THE Daily Express, the Daily Mail, The Sun, the Evening Standard, Fox News, USA Today, and even The Guardian, among many others, all reported that the Pope had “changed the wording of the Lord’s Prayer” so that it no longer asked God not to lead us into temptation, but not to let us fall into temptation.
As the Express headline had it: “Pope Francis sparks outrage as he CHANGES Lord’s Prayer to shift responsibility to SATAN”, with the subhead “POPE Francis’ huge change to the centuries-old Lord’s Prayer has sparked fury among worshippers.”
There was only one snag, which appeared 12 paragraphs into The Guardian’s story and hardly anywhere else at all. The change applies only to the Italian translation, and will have no effect on English-speaking Roman Catholics. The Sun, for instance, glossed the difficulty like this: “The amended phrase will be used in a revised third edition of the Italian Missal — a book which includes all the texts for the celebration of Mass in the Catholic Church.
“This means the change will not directly affect Anglicans or Protestants as they have separate texts.”
It’s enough to make you wonder whether even the writer realises that foreigners speak different languages. US audiences are even less familiar with the idea that Jesus didn’t always preach in English. The President of the Southern Baptist Theological Seminary, the Revd Albert Mohler, Jr., was widely quoted after The New York Times rang him up: “I was shocked and appalled. This is the Lord’s Prayer. It is not, and has never been, the pope’s prayer, and we have the very words of Jesus in the New Testament. It is those very words that the pope proposes to change. It is not only deeply problematic, it’s almost breathtaking.”
Savour once more his job description. Mr Mohler runs a seminary, a place where people are meant to study the Gospels in the original. As The New York Times helpfully pointed out lower down the story: “Through the centuries, the short prayer has been translated from Aramaic — the language Jesus spoke — to Greek and to Latin and to other languages.”
The paper also explained that several Francophone bishops’ conferences and even the United Protestant Church of France had already introduced a similar change in translation. Although the Express did lift Mr Mohler’s quote, I don’t think that the reporter can have read far enough down the story to discover this further suggestion of satanic involvement.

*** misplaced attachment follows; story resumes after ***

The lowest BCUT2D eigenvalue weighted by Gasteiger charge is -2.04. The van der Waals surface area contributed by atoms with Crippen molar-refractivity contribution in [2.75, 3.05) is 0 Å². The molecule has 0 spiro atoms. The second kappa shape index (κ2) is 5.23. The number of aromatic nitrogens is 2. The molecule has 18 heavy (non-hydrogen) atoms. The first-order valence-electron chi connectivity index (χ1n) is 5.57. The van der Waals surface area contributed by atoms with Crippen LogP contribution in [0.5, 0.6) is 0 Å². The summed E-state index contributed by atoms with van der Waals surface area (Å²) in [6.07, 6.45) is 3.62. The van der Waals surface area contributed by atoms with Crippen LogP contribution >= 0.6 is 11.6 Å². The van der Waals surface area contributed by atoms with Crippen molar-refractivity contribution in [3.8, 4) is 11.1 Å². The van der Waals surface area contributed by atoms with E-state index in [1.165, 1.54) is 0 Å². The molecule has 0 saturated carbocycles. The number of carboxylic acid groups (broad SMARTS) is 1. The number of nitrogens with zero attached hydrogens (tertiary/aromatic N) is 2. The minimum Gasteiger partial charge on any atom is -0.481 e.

Tracing stories like this back across the web is a depressing experience. It becomes obvious how often the same — bad — sources are copied and pasted (for instance, most reports of the Mohler quote credit it to The Seattle Times, whose site is clear that it is just republishing a New York Times story), and how very few efforts anyone made to check if the story actually meant what it appeared to mean.
All the pressures of an attention economy are set up to drive that sort of churnalism, though. It’s not just the need for speed that drives people to skip checks. On the web, the only stories that really pay for themselves in terms of advertising are those that go viral. Some stories will become hugely popular, while others, outwardly very similar, will do nothing at all. So, spoiling a story with facts is a constant danger, and not one that many people can afford to laugh about.
MEDIAPART, a French media site, carried a heartfelt obituary of Arnaud Dubus, a French journalist in Bangkok, who recently committed suicide after economic pressure forced him to leave the profession and go into PR. He was an experienced and accomplished journalist, a fluent Thai speaker, and was widely respected — and completely unable to make a living. The obituary describes how “the story pitches he sent to newspapers were often left unanswered. During annual visits to his employers’ offices in Paris, he felt that some editors barely acknowledged him — a middle-age exiled reporter, skinny, discreet and modest, writing about an exotic part of the world few media still care about. . .
“Let’s briefly talk numbers: international newspapers today pay less than 100 US$ for a short 250 words article, around 700 US$ for a longer piece that will require a week’s research, field work and writing. This rate has not increased in the past fifteen years. If one has to pay one’s own expenses including hotels, transportation, translators (Arnaud spoke and read Thai, unlike most foreign journalists in the country), reporting is no longer financially viable.”
Against that background, imagine that you have to choose between two ways of selling a story: “This Sunday, the Catholic churches in France will use a slightly changed translation of the Lord’s Prayer”, or “Pope Francis sparks outrage as he CHANGES Lord’s Prayer to shift responsibility to SATAN” — which would you honestly choose?
There is one further twist to the way in which this story developed: it was not the Rome correspondents who had to pitch the story — partly because so few of them are left. The only two papers to report it in its proper proportion, as an Italian story, were also the only two that put a Rome correspondent among the names in their byline.